Government Relations Update
“It is a tragedy that our service members and veterans survived the battle abroad only to return home and fall to suicide,” said U.S. House Committee on Veterans’ Affairs Chair Bob Filner (D-Calif.) at a Feb. 24 hearing to explore the relationship between veteran suicide and medication.
APA was among the groups invited to participate in the hearing, which was held to address the rising number of suicides among military service members and veterans. Data suggest that the Army suicide rate is now higher than that among the general U.S. population.
APA member M. David Rudd, PhD, dean of the College of Social and Behavioral Science at the University of Utah, testified as a former military psychologist and suicide expert.
He began by recognizing the considerable confusion about medications and suicide risk since the 2004 Food and Drug Administration black-box warning label was placed on certain antidepressants being prescribed for children and adolescents. The FDA expanded this warning in 2007 to include young adults ages 18 to 24. In 2008, the FDA also issued an alert that antiepileptic drugs should include a warning label to inform patients about the risk for suicidality. Rudd, who served on the suicide classification review panel for the series of FDA studies that led to the warning label, explained that these warnings have had an impact on the mental health community and encouraged significant debate regarding treatment options for patients who are depressed and experiencing thoughts of suicide.
Rudd explained to policymakers that acute and chronic suicidality is a particularly difficult clinical problem that requires an accurate understanding of the role and effectiveness of medications and behavioral interventions.
“The reality is that the efficacy of treatment, both psychotherapy and medications, far outweighs the observed risk for suicidal thoughts and behaviors,” Rudd said. “We now know scientifically that a number of behavioral treatments help reduce the risk of death by suicide.”
However, as Rudd pointed out, behavioral treatments can require a lengthy process. In a recent review, Rudd identified common elements of effective treatments for suicidal behavior, including:
Using simple and understandable models that are shared with patients to help them understand why they have become suicidal and the benefits of the treatment.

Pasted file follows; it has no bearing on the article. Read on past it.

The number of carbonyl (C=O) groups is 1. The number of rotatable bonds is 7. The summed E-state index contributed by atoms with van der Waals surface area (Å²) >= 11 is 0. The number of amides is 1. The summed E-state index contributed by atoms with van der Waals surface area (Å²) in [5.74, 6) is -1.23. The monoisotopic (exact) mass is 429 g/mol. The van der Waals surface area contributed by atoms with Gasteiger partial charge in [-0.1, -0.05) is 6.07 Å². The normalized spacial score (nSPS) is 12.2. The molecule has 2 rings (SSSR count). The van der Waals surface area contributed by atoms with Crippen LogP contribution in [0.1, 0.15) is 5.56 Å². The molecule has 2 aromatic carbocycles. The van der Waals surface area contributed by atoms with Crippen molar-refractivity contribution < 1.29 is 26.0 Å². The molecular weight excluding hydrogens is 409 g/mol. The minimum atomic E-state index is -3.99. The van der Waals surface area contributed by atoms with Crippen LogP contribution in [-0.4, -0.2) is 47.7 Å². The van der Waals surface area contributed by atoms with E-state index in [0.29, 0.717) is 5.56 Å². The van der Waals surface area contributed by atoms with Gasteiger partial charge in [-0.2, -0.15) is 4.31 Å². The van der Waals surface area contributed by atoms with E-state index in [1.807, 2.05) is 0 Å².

Targeting identified skill deficits.
Emphasizing self-reliance, self-awareness and personal responsibility.
Emphasizing the importance of crisis management, removing available lethal methods and ensuring access to care during and after treatment (with written and accessible treatment plans).
Using compliance protocols to keep at-risk patients engaged in treatment.
“These are very simple actions that can save the lives of our veterans who are experiencing thoughts of suicide,” he said. “We owe it to our veterans to ensure that they have the mental and behavioral health care that they need and deserve.”
Other witnesses at the hearing included leaders from the Department of Veterans Affairs and the Department of Defense who testified about new and ongoing VA and DoD initiatives aimed at addressing suicide. VA efforts include the creation of a Suicide Prevention Lifeline, which has provided counseling for more than 185,000 veterans and their loved ones. The VA has also designated a suicide prevention coordinator at each VA medical center and created a Mental Health Center of Excellence, which focuses on developing and testing clinical and public health intervention standards for suicide prevention. In addition, the VA has hired more than 3,900 new mental health employees since 2005, many of whom focus their time on suicide prevention.
DoD is also engaging in a robust suicide prevention effort, including data collection and analysis to detect contributing risk factors; facilitating partnerships across DoD, federal agencies and civilian organizations; reducing stigma and increasing access to resources; and using research to close gaps and identify best practices.
To read Rudd’s testimony and learn more about this hearing, visit Exploring the Relationship Between Medication and Veteran Suicide. To learn more about APA’s policy initiatives focused on the needs of service members, veterans and their families, visit Military and Veteran Issues.
Dr. Diane L. Elmore is senior legislative and federal affairs officer in the Public Interest Government Relations Office and director of APA’s Congressional Fellowship Program. Kathleen M. Van Dyk is a graduate student intern in the office.